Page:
An objective, unbiased and uniformly acceptable assessment of the impact of academic research and its quality has wide-ranging implications for the concerned stakeholders and users. The later were initially few in number but, of late, have increased with widening scope and broader use of research beyond academic institutions. The main stakeholders include among others academia, researchers, practitioners, funding agencies, general public, institutions, corporations, special interest groups, governments and policymakers, etc. Similarly, the scope of research output has expanded in this digital age and includes not only journal research articles, but preprints, documents, books, book chapters, datasets, clinical trial records, and news stories. Historically, the most notable output of research work was the publication or dissemination of the results of that work in the form of an article, often, in a scholarly journal. In addition, the assessment of the impact of the research relied almost entirely on citation counts. Multiple research metrics based on citation counts have been used in the past to gauge the importance of scholarly publications and many more are being developed but none has achieved universal approval.1,2
At present, the parameter most commonly and widely used to assess the impact of research is the Journal Impact Factor (JIF). It is also the oldest metric, which was initially created to select the journals for the Institute for Scientific Information (ISI) list of journals. However, it has many limitations and drawbacks. More recently, Citescore by Scopus has emerged as the main competitor.3 From 2021, Clarivate Analytics has also promulgated yet another citation-based metric, the Journal Citation Indicator (JCI). It is complementary to JIF and overcomes many of its limitations.4 Although citation counting metrics are useful, but are not sufficient/variegated. Citation counting methods are slow and have failed to meet the challenges posed by the newer forms, avenues and uses of research products. Some author-level metrics like the h-index are even more slow: an article’s first citation may take years. Citation methods have narrow scope; important articles may remain uncited. These disregard impact outside the academic field, and also overlook the background and reasons for citations.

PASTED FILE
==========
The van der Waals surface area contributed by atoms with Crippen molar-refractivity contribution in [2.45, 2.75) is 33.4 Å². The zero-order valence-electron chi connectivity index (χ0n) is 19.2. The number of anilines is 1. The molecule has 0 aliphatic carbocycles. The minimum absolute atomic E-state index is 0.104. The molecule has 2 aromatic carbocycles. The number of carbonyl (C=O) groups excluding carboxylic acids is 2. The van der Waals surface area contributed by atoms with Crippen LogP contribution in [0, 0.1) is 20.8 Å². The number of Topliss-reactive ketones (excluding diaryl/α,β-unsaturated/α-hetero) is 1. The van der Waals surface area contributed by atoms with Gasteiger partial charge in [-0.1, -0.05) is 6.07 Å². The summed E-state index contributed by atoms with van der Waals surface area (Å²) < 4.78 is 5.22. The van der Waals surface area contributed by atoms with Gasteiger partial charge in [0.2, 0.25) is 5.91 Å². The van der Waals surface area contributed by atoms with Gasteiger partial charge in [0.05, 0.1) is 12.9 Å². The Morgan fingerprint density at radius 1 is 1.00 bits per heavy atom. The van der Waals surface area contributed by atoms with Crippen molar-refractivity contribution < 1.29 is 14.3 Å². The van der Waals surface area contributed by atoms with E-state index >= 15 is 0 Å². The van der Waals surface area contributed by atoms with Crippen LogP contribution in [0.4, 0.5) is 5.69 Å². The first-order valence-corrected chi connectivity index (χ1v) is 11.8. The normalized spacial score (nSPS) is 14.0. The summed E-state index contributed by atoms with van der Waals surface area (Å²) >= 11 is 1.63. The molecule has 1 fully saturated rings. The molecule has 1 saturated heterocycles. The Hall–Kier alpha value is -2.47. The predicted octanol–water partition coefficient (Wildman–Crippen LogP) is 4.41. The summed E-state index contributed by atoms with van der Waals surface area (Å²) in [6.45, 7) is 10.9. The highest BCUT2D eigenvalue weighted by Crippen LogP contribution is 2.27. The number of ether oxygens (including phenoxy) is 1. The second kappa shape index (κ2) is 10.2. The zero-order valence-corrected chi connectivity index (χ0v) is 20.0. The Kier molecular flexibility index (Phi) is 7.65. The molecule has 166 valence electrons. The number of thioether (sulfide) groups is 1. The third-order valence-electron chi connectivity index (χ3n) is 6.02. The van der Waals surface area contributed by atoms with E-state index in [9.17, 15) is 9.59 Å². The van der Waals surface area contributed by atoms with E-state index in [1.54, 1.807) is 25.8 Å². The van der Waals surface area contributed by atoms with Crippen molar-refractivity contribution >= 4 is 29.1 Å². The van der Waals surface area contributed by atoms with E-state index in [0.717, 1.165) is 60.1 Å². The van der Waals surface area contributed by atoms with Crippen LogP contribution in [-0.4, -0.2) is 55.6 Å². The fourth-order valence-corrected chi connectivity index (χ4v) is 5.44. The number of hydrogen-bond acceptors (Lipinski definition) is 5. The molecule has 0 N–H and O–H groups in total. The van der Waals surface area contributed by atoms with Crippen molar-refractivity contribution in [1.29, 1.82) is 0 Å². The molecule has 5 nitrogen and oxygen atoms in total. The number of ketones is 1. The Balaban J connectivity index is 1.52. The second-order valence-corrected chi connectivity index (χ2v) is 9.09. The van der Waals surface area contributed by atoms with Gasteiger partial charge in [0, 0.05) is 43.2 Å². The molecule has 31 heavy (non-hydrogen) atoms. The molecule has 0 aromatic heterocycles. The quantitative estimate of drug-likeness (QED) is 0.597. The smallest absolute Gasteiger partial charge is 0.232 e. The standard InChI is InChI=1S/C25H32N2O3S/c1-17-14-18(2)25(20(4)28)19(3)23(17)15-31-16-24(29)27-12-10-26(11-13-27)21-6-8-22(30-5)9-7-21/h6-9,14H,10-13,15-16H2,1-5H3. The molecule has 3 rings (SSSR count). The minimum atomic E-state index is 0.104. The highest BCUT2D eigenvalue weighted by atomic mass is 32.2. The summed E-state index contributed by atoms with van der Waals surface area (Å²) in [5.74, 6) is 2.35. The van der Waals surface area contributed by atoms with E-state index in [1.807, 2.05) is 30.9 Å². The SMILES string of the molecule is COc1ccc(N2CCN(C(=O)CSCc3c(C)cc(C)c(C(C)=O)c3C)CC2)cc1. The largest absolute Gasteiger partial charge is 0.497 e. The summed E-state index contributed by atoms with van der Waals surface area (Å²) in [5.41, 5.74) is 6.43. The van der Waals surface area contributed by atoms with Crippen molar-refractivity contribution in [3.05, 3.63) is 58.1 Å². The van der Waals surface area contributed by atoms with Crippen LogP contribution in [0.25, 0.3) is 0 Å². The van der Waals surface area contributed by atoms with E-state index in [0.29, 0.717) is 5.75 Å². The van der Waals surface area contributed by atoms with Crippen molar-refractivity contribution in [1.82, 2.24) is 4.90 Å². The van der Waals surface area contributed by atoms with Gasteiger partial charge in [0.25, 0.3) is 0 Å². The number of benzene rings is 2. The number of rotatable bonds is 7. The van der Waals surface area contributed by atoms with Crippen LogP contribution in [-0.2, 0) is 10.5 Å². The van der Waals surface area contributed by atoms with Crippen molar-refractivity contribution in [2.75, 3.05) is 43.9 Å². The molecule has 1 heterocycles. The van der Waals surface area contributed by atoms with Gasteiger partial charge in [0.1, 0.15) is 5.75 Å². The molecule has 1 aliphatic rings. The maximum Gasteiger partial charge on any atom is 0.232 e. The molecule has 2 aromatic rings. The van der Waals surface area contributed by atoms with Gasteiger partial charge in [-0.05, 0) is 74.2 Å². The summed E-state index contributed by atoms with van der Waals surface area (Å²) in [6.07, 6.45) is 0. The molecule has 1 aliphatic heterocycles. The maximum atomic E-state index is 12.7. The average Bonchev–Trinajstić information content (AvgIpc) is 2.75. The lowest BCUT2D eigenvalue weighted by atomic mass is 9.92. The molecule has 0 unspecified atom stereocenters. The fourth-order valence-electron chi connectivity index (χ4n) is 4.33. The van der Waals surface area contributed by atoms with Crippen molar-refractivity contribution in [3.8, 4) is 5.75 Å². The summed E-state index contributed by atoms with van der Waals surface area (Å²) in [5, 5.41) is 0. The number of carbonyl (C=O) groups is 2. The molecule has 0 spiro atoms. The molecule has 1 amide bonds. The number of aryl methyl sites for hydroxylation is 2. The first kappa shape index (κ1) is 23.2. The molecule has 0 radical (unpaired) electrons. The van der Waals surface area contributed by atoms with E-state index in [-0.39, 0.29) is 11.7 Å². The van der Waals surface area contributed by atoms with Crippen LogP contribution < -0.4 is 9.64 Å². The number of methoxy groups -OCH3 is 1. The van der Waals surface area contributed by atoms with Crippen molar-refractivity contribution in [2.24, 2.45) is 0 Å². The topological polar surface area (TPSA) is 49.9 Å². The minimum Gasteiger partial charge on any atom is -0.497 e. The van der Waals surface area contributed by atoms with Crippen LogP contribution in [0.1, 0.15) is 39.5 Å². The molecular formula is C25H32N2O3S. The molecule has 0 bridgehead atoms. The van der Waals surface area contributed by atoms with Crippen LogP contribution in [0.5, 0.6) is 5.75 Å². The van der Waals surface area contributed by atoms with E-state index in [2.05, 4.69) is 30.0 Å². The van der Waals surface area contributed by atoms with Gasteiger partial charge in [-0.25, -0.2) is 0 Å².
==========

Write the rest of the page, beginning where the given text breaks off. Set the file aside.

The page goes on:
The JIF, which measures an individual journal’s average citations per article, is wrongly used to judge the impact of individual articles. It is also disconcerting that the precise details of the JIF calculation are a trade secret and the possibility of significant gaming cannot be entirely excluded. From the above, it is obvious that the traditional citation count-based methods have failed in this era of digitisation, social media and internet connectivity, and the diverse scholarly ecosystem. The traditional metrics only tell part of the story and not the full and, in particular, the societal impact of research. They are limited in their scope and breadth, particularly as they only report academic engagement.